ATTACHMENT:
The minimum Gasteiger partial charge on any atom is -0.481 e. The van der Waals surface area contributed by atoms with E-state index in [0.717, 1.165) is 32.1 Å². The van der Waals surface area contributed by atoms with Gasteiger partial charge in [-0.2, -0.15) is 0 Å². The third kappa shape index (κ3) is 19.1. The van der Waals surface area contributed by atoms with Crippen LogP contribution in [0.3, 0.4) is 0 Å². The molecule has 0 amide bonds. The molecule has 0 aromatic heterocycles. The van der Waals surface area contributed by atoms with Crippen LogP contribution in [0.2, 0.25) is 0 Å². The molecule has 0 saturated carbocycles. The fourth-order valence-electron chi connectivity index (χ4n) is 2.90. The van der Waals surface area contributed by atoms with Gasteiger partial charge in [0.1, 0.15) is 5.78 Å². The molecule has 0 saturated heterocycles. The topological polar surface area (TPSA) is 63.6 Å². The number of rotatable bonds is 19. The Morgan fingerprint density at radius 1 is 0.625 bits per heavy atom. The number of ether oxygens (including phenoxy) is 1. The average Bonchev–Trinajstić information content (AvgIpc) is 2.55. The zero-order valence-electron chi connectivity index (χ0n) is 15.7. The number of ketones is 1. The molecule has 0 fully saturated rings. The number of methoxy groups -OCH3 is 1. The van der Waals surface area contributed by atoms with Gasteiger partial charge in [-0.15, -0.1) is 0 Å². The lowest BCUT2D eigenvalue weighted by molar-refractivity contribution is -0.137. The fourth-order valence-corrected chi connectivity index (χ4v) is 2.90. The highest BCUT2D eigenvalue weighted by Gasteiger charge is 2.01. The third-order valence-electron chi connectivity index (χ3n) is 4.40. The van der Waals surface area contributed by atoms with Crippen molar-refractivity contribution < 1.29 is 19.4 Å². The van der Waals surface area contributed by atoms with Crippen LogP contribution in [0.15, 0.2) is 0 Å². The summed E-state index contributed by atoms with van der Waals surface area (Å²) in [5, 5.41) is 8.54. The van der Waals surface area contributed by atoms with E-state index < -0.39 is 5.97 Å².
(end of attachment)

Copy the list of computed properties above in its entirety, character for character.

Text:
The minimum Gasteiger partial charge on any atom is -0.481 e. The van der Waals surface area contributed by atoms with E-state index in [0.717, 1.165) is 32.1 Å². The van der Waals surface area contributed by atoms with Gasteiger partial charge in [-0.2, -0.15) is 0 Å². The third kappa shape index (κ3) is 19.1. The van der Waals surface area contributed by atoms with Crippen LogP contribution in [0.3, 0.4) is 0 Å². The molecule has 0 amide bonds. The molecule has 0 aromatic heterocycles. The van der Waals surface area contributed by atoms with Crippen LogP contribution in [0.2, 0.25) is 0 Å². The molecule has 0 saturated carbocycles. The fourth-order valence-electron chi connectivity index (χ4n) is 2.90. The van der Waals surface area contributed by atoms with Gasteiger partial charge in [0.1, 0.15) is 5.78 Å². The molecule has 0 saturated heterocycles. The topological polar surface area (TPSA) is 63.6 Å². The number of rotatable bonds is 19. The Morgan fingerprint density at radius 1 is 0.625 bits per heavy atom. The number of ether oxygens (including phenoxy) is 1. The average Bonchev–Trinajstić information content (AvgIpc) is 2.55. The zero-order valence-electron chi connectivity index (χ0n) is 15.7. The number of ketones is 1. The molecule has 0 fully saturated rings. The number of methoxy groups -OCH3 is 1. The van der Waals surface area contributed by atoms with Gasteiger partial charge in [-0.15, -0.1) is 0 Å². The lowest BCUT2D eigenvalue weighted by molar-refractivity contribution is -0.137. The fourth-order valence-corrected chi connectivity index (χ4v) is 2.90. The highest BCUT2D eigenvalue weighted by Gasteiger charge is 2.01. The third-order valence-electron chi connectivity index (χ3n) is 4.40. The van der Waals surface area contributed by atoms with Crippen molar-refractivity contribution < 1.29 is 19.4 Å². The van der Waals surface area contributed by atoms with Crippen LogP contribution in [0.15, 0.2) is 0 Å². The summed E-state index contributed by atoms with van der Waals surface area (Å²) in [5, 5.41) is 8.54. The van der Waals surface area contributed by atoms with E-state index < -0.39 is 5.97 Å².